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Full Online Book HomeLong StoriesWar And Peace - Book Thirteen: 1812 - Chapter 4
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War And Peace - Book Thirteen: 1812 - Chapter 4 Post by :bannerca Category :Long Stories Author :Leo Tolstoy Date :December 2010 Read :2330

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War And Peace - Book Thirteen: 1812 - Chapter 4

Bennigsen's note and the Cossack's information that the left flank
of the French was unguarded were merely final indications that it
was necessary to order an attack, and it was fixed for the fifth of

On the morning of the fourth of October Kutuzov signed the
dispositions. Toll read them to Ermolov, asking him to attend to the
further arrangements.

"All right- all right. I haven't time just now," replied Ermolov,
and left the hut.

The dispositions drawn up by Toll were very good. As in the
Austerlitz dispositions, it was written- though not in German this

"The First Column will march here and here," "the Second Column will
march there and there," and so on; and on paper, all these columns
arrived at their places at the appointed time and destroyed the enemy.
Everything had been admirably thought out as is usual in dispositions,
and as is always the case, not a single column reached its place at
the appointed time.

When the necessary number of copies of the dispositions had been
prepared, an officer was summoned and sent to deliver them to
Ermolov to deal with. A young officer of the Horse Guards, Kutuzov's
orderly, pleased at the importance of the mission entrusted to him,
went to Ermolov's quarters.

"Gone away," said Ermolov's orderly.

The officer of the Horse Guards went to a general with whom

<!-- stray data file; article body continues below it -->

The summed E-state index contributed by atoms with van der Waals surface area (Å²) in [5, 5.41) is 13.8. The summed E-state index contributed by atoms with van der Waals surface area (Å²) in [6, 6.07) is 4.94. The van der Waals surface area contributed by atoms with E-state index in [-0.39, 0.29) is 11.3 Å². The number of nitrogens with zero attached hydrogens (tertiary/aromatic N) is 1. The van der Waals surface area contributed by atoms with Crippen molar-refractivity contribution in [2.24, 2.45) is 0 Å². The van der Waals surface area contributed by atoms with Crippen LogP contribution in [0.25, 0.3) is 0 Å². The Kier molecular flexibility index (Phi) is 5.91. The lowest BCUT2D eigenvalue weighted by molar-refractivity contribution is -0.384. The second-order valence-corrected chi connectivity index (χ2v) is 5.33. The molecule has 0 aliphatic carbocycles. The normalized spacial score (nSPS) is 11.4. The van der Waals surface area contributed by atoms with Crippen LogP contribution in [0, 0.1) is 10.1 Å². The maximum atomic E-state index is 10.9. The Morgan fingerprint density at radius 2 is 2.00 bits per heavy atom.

Ermolov was often to be found.

"No, and the general's out too."

The officer, mounting his horse, rode off to someone else.

"No, he's gone out."

"If only they don't make me responsible for this delay! What a
nuisance it is!" thought the officer, and he rode round the whole
camp. One man said he had seen Ermolov ride past with some other
generals, others said he must have returned home. The officer searched
till six o'clock in the evening without even stopping to eat.
Ermolov was nowhere to be found and no one knew where he was. The
officer snatched a little food at a comrade's, and rode again to the
vanguard to find Miloradovich. Miloradovich too was away, but here
he was told that he had gone to a ball at General Kikin's and that
Ermolov was probably there too.

"But where is it?"

"Why, there, over at Echkino," said a Cossack officer, pointing to a
country house in the far distance.

"What, outside our line?"

"They've put two regiments as outposts, and they're having such a
spree there, it's awful! Two bands and three sets of singers!"

The officer rode out beyond our lines to Echkino. While still at a
distance he heard as he rode the merry sounds of a soldier's dance
song proceeding from the house.

"In the meadows... in the meadows!" he heard, accompanied by
whistling and the sound of a torban, drowned every now and then by